The Future is Bright for Young Workers Who Take the Path of Struggle
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The other day I had conversations with two people who made interesting observations about the current low level of private sector union membership. The conversations followed statistics released a couple of months ago by the Bureau of Statistics about union membership levels in Australia.
The Bureau found that private sector union membership levels were hovering at or just below 10% of the workforce.
One of the people I was talking to said that union membership may have lost its social license as over the period 1970 to present day it had fallen from a high of approximately 60% of all private sector workers to the current 10%. The other person commented that while union membership in the private sector was at a post-World War 2 low, the number of members in some professions such as nursing, education and public sector health was still very high by comparison. He added that apart from the peak period of mass manufacturing in Australia from the 1950s to the 1980s, high union membership density has been most sustainable in the trades or trade equivalent occupations and the public sector.
So does this matter from the perspective of building a worker-led movement for Australian independence and socialism?
I think it matters a great deal as it is from the collective struggles of workers in private for-profit sector industries that working class leaders have arisen and from whom the working class leadership in vanguard parties in Australia and other capitalist countries have arisen.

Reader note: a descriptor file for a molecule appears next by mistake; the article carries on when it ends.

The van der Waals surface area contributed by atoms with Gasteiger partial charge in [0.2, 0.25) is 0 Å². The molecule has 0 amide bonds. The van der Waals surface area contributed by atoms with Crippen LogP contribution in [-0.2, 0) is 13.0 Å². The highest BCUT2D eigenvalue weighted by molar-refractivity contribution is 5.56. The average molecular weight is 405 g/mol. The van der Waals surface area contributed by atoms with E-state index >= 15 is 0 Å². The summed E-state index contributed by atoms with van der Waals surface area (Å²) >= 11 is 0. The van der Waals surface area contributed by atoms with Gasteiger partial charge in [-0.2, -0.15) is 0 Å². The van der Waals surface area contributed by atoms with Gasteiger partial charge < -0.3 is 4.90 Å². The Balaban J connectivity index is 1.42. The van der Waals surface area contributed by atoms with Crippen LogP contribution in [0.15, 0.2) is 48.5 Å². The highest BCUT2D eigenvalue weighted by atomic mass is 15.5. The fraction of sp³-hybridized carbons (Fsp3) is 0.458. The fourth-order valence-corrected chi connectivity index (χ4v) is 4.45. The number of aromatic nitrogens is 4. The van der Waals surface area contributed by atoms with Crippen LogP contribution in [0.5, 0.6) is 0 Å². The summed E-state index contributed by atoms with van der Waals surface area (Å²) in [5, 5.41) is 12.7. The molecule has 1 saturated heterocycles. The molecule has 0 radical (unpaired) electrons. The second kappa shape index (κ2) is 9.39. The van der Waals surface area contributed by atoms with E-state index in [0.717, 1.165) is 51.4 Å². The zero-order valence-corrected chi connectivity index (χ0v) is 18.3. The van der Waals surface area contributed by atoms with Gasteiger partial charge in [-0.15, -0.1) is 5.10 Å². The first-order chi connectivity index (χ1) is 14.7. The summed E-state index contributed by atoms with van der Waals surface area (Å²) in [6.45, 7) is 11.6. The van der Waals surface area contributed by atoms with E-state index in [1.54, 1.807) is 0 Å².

Progressive intellectuals in vanguard parties have and will continue to play an important role but without mass organisations which are "schools of the working class", progressive intellectuals will remain isolated and not be able to be given practical direction by working class leaders who arise from the collective struggles they experience in their workplaces and communities.
That is why it is so encouraging to see many young workers taking leading roles in the workers’ current struggles such as against cuts to weekend rates of pay, sham contracting and insecure employment through labour hire. At the moment, these young workers are still in the minority in sectors of the economy such as hospitality, retail, small scale construction sites, and warehousing. However, their numbers are growing and the deteriorating conditions of life for young workers in these sectors will give rise to a resurgence in collectivism in these sectors of the economy.
The only question is whether the organisational form of their struggles follows previous generations of orthodox trade unions or whether it takes on new forms of mass organisation.
Only time will tell. The orthodox capitalist industrial relations system is broken as the system grants fewer and fewer concessions to workers. Union members under the unFair Work Act can see this, so can the ACTU and ALP leaders. The latter may preach that the answer is to turn back time to the old system of a 'better balance' between employers and unions and more regulation on things like labour hire and casualisation. However, this agenda is more about control of struggle and channelling it into predictable forms and outcomes.
Young people are unlikely to be attracted to this and have the opportunity to defend and advance their interests in new ways that previous generations have never been able to do. In particular, they can aim to develop collective organisation in the vast services sectors of the economy.
The future is bright for young workers!
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